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ARIZONA INDIAN NATIONS: Shaping Arizonas Future

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Unemployment rates range from 0 to 37 percent, which is unusually low and may be ... TOURISM ON ARIZONA INDIAN LANDS. Little data available on Indian tourism ... – PowerPoint PPT presentation

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Title: ARIZONA INDIAN NATIONS: Shaping Arizonas Future


1
ARIZONA INDIAN NATIONS Shaping Arizonas Future
  • Presented by
  • Joan Timeche
  • NNI Assistant Director

2
Long-Hair Katsina dancers, painting by Gilbert
Timeche
My daughter, Briana, in traditional Hopi dress.
Hopi Buffalo dancers
Village of Old Oraibi, Hopi Reservation, 1980s
3
Presentation Topics
  • Native Nation Building
  • Building Indian Economies
  • The Arizona American Indian
  • Demographics
  • Traditional Economies
  • Modern Economies
  • Economic Impact of AZ Indian Nations
  • Challenges Opportunities
  • Questions Answers

4
Sources Bureau of Indian Affairs and US Census
2000
NATIVE NATIONS IN THE UNITED STATES
  • 562 federally recognized tribes in 31 states
  • gt 2.5 million Native Americans (1.5 of US
    population)
  • 55.7 million acres of trust land across the U.S.

5
The Puzzle
Native Nation Building
What explains the success that some American
Indian nations have had in building sustainable,
self-determined economies?
6
Characteristics of the Nation Building
Approach to Economic Development
  • Sovereignty in practice
  • Effective governing institutions
  • Cultural match
  • Strategic orientation
  • Leadership

7
Development Planning and Process in the
Nation-Building Approach
6. Implement them
Leadership
5. Choose projects
4. Craft development policies
3. Identify strategic priorities/concerns
2. Build capable institutions
1. Claim jurisdiction (decision-making power)
8
  • 21 federally recognized, diverse and tribes
  • gt 236,000 Native Americans reside on reservations
    (gt 255,000 statewide)
  • AZ tribes control gt 14.7 million acres or 28
    percent of Arizonas overall land base and vast
    natural resource holdings
  • Forests
  • Minerals
  • Scenic natural wonders
  • Millions of acre feet of water

9
DEMOGRAPHICS (2000 U.S. Census)
  • 236,876 reside on reservations, approximately 5
    percent of the states population
  • Per capita income
  • 4,970 to 16,635,
  • 8 reservations had poverty levels of 40 percent
    or more
  • Unemployment rates range from 0 to 37 percent,
    which is unusually low and may be inaccurate, as
    most Indian nations cite rates double and triple
    those rates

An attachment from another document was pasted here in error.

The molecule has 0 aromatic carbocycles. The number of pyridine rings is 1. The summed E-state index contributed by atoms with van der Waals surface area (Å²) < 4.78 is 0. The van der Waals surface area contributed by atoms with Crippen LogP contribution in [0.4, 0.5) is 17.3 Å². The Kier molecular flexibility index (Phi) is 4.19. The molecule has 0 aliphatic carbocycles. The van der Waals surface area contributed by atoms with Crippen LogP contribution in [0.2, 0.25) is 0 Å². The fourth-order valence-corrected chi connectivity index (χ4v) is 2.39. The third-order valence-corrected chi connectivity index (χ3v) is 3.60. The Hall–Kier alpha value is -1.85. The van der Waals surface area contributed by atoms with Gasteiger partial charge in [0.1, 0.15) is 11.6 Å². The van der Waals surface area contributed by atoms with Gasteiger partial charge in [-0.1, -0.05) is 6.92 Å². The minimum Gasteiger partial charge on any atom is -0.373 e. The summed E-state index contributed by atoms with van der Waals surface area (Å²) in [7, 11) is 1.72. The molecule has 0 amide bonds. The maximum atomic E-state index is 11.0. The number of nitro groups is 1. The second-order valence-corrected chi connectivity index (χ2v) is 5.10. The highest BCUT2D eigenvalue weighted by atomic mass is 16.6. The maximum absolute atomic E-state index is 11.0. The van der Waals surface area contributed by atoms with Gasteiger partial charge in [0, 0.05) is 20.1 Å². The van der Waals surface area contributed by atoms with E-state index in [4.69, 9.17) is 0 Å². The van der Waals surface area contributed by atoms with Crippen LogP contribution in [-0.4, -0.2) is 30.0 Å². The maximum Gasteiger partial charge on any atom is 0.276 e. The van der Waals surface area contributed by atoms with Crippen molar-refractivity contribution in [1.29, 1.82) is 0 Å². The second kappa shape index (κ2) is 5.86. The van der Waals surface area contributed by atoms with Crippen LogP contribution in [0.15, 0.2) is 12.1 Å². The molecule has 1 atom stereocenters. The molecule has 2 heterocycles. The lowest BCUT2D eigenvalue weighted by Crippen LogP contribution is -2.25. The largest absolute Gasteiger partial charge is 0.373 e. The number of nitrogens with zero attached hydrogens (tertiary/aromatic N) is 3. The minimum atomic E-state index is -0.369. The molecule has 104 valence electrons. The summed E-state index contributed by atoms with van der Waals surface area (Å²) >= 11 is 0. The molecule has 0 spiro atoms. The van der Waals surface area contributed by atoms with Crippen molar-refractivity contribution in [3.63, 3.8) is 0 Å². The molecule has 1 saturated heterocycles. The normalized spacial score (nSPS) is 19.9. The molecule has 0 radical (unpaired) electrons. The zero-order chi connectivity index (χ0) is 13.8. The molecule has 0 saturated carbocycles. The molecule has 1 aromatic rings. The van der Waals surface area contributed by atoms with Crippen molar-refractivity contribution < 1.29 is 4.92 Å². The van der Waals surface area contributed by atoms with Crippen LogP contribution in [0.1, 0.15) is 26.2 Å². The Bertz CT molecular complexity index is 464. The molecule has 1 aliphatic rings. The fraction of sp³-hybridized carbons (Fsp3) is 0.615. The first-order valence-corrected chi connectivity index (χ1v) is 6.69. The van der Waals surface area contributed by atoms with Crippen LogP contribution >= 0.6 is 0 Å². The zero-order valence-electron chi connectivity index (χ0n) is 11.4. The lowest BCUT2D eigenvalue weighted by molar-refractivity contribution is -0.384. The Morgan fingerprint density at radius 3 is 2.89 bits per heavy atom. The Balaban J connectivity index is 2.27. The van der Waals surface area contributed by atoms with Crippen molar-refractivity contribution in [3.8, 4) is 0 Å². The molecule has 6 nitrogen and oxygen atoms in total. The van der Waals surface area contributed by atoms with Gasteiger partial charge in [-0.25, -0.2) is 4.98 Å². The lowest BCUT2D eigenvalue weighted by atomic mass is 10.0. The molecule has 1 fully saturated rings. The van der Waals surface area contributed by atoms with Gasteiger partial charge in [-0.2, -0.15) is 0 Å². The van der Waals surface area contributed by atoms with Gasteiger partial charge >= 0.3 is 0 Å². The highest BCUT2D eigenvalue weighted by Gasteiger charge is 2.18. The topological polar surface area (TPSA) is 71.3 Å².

10
TRADITIONAL ECONOMIES
  • Pre-European contact . . .
  • Thriving, self-sufficient life ways
  • Sophisticated agricultural technologies and
    complex societies
  • Barter economy
  • As tribes progressed into 20th century, became
    more acculturated, changed to cash economy,
    traditional life-ways changed

11
MODERN ECONOMIES
  • Varying levels of economic activity, much
    attributable to the geography and uniqueness of
    each tribe (see Industries table)
  • Language, culture, customs as well as
    institutions of governance impact the local
    political, social, economic environment and pace
    at which it develops
  • On most reservations, businesses and development
    are owned and controlled by the tribal government
  • In 1992, only 0.64 percent of all firms in AZ
    were Native American owned firms. Does not
    include micro enterprises -- the invisible
    economy.

12
  • Gaming - the single most important catalyst for
    Indian nations. Some 2005 AZ statistics
  • 21 tribes have compacts
  • 15 tribes have casinos, 2 no longer operate
    casinos, and 6 have machine transfer agreements
  • 12,122 slot machines and 441 tables games

13
Use of Gaming Proceeds
  • Gaming revenues are directed towards improving
    the standard of living for Native Americans and
    ensuring a better future.
  • physical
  • health
  • education
  • social services
  • government
  • economic diversification

14
  • Tourism
  • Increased interest and volume of tourists
  • Opportunity to capture a greater share of
    monetary benefits through sound plans for managed
    and sustainable tourism.

15
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16
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17
Sheraton Wild Horse Pass Resort Spa, Gila River
Indian Community
18
Modern Economies (contd)
  • Utility Authorities -
  • Ft. Mojave TON control and own all utilities,
    several are researching the expansion beyond
    water services
  • Ft. Mojave SRPMIC serve as regional landfills.
  • Telecommunications -
  • Ft. Mojave, TON, GRIC, SCAT, Navajo, and Hopi
  • Agriculture -
  • 14 tribes actively involved in agriculture
  • GR farms exports to Pacific Coast companies and
    uses technology in daily operations
  • Some have registered tribal herds
  • Other Industries
  • manufacturing,
  • industrial parks,
  • mining,
  • retail, etc.

Pavilions Shopping Center - Salt River Indian
Community
19
ECONOMIC IMPACT
Tribal governments and their people have long
contended that tribal economies make significant
financial contributions to Arizona economy and
its tax revenues. A 1994 study, The Economic
Fiscal Importance of Indian Tribes in Arizona
found
  • Estimated 288.2 million in household
    expenditures (1993).
  • 90 cents of every 1 goes off the reservation
  • Reservation-based enterprises employed both